“The Loved Ones”-10
Tom Junod investigates the only people who have been officially blamed for the repercussions of Hurricane Katrina. Using the treatment of nursing-home proprietors Sal and Mabel Mangano as focal point, Junod shows the consequences of the disaster through lack of action and action while showing the reader the many issues that affect all of us. Through this article and real-life situations, legally and socially, the reader learns that people should be held equally accountable for what they do not do as for what they do.
From certain legal perspectives, people are held accountable for their actions like they should. For example, it is illegal to have knowledge of a crime and not report it. It is illegal because by not reporting the crime, the person is not only leaving the victim in danger, but is also aiding the criminal in getting away with their crime. This act is similar to the reason the Manganos ignored the mandatory evacuation. In the article, “The Loved Ones” when asked why they didn’t’ evacuate, “the Manganos ignored it for one reason, and for one reason only: money” (377). Due to the lack of expenses, like many of the other nursery homes, the Manganos were unable to save many lives. Since they did not evacuate, thirty-five people died. The act of ignoring crime and not reporting it along with not evacuating due to lack of expenses expresses how ignoring responsibilities causes other people to be in danger and could cause others to potentially loose their lives for something that you did not do.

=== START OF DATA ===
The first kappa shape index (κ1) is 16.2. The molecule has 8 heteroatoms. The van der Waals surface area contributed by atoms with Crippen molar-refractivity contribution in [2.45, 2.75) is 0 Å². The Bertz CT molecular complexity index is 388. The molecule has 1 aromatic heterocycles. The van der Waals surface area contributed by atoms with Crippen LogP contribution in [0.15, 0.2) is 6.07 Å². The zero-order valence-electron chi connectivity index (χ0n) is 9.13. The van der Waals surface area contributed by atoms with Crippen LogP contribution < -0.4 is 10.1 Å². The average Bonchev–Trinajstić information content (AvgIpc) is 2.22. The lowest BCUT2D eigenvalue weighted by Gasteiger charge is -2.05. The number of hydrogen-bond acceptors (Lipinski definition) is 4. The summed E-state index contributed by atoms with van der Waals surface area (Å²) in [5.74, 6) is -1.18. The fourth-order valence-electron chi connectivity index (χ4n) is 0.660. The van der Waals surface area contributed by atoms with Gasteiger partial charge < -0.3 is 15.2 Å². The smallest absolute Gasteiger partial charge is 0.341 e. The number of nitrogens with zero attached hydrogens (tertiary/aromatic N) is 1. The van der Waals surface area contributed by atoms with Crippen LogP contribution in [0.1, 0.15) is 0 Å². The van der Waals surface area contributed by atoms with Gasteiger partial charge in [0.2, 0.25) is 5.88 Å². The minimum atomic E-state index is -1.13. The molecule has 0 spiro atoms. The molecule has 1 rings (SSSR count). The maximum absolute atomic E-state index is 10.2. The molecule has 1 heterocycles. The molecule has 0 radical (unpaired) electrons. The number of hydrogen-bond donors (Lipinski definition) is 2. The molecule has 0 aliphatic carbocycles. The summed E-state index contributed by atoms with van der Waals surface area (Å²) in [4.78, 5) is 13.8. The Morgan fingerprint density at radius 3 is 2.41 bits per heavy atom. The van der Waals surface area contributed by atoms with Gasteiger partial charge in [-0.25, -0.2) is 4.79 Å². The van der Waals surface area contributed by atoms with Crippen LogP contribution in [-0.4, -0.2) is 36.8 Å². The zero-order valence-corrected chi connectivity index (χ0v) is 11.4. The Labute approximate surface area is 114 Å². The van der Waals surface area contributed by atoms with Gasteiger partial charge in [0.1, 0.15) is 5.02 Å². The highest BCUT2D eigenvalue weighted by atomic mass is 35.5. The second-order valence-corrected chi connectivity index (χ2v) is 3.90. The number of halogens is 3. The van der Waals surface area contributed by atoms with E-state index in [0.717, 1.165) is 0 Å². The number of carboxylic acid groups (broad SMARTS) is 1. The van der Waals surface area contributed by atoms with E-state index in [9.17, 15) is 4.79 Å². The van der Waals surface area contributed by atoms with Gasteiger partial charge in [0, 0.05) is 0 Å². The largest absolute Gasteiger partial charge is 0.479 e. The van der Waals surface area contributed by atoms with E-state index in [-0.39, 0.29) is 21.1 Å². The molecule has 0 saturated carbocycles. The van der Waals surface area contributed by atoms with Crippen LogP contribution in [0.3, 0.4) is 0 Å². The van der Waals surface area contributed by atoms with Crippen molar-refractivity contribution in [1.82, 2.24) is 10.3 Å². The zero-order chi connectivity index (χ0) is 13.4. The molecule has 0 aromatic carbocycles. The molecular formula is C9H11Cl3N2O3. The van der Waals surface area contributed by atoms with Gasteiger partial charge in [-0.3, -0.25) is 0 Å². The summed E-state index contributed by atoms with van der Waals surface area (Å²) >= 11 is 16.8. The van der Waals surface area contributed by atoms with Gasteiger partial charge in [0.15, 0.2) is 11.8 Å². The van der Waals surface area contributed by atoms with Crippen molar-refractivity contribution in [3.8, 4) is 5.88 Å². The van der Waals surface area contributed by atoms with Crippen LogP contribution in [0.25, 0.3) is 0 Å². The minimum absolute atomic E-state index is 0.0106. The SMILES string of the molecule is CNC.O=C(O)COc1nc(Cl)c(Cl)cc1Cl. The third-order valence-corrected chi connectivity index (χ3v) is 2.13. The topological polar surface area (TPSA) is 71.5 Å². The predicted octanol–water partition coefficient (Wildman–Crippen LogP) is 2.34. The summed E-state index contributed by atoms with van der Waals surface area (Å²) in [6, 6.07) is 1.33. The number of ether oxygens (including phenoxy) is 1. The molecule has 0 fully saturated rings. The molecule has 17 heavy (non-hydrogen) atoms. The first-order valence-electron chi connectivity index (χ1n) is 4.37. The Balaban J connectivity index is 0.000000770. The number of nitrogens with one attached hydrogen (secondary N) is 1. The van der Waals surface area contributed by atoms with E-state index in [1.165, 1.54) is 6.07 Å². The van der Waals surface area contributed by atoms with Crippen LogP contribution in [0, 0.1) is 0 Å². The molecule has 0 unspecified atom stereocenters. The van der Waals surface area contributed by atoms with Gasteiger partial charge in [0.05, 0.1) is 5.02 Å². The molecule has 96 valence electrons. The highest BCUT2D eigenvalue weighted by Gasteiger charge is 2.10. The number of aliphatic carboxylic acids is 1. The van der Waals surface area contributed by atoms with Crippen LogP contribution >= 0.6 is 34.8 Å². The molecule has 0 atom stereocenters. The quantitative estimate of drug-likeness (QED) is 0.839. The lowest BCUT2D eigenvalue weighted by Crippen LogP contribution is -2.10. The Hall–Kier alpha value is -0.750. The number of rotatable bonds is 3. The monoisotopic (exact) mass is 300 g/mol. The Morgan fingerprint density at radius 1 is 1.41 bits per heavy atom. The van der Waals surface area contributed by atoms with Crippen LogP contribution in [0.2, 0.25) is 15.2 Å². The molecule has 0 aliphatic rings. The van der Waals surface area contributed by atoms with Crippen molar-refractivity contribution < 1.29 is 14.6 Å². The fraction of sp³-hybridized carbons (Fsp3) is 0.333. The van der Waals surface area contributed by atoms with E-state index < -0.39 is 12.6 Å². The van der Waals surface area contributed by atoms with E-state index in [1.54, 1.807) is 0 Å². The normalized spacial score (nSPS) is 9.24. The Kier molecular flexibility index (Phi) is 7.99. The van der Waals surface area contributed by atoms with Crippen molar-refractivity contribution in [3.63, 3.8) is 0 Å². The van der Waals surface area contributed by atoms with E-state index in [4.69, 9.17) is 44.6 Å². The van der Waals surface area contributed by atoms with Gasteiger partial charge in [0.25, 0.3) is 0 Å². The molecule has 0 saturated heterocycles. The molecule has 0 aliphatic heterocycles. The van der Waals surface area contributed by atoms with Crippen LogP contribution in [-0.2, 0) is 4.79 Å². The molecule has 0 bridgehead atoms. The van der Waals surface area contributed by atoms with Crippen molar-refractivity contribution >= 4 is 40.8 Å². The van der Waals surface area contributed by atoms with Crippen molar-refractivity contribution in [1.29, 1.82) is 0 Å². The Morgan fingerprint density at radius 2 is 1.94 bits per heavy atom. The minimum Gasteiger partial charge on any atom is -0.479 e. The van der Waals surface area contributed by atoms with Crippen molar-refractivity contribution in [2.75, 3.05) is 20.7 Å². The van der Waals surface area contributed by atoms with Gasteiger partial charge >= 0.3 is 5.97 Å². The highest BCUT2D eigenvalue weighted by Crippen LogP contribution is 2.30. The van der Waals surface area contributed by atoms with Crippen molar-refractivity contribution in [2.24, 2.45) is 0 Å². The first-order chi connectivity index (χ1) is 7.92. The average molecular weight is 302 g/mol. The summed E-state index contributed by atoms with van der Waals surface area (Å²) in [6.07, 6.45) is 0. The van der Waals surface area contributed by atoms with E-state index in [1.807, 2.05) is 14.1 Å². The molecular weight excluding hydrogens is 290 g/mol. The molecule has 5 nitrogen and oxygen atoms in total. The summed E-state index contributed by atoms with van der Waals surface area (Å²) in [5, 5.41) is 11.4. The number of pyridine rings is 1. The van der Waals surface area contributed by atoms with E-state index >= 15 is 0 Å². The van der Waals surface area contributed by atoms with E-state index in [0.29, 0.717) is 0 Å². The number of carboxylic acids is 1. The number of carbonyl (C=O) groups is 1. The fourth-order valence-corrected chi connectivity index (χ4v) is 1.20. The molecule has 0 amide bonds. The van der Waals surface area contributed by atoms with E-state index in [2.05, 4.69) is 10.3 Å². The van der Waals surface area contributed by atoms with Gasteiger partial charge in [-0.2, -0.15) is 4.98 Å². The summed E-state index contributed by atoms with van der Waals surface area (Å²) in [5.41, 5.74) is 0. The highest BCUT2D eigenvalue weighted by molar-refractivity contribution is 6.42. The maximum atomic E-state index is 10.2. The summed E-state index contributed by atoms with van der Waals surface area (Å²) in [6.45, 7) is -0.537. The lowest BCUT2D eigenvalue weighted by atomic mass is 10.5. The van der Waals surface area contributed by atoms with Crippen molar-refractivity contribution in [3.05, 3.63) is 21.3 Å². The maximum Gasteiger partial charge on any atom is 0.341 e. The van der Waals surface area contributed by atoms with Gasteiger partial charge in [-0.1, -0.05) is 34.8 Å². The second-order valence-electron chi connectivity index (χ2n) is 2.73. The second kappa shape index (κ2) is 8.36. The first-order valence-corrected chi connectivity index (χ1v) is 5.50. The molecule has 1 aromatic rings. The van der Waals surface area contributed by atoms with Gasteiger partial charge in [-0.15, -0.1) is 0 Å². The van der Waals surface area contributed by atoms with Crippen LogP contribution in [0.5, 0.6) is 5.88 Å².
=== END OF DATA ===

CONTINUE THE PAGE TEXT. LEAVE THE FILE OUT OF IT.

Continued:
Another example of a legal perspective where people are accountable for their actions is not paying taxes. When someone is caught, the best thing that will happen is that that person will be required to repay all of the taxes plus interest and penalties. Depending on how old the tax debt is, this could double the amount of taxes that that person owes. The worst-case scenario is that the person will be prosecuted for tax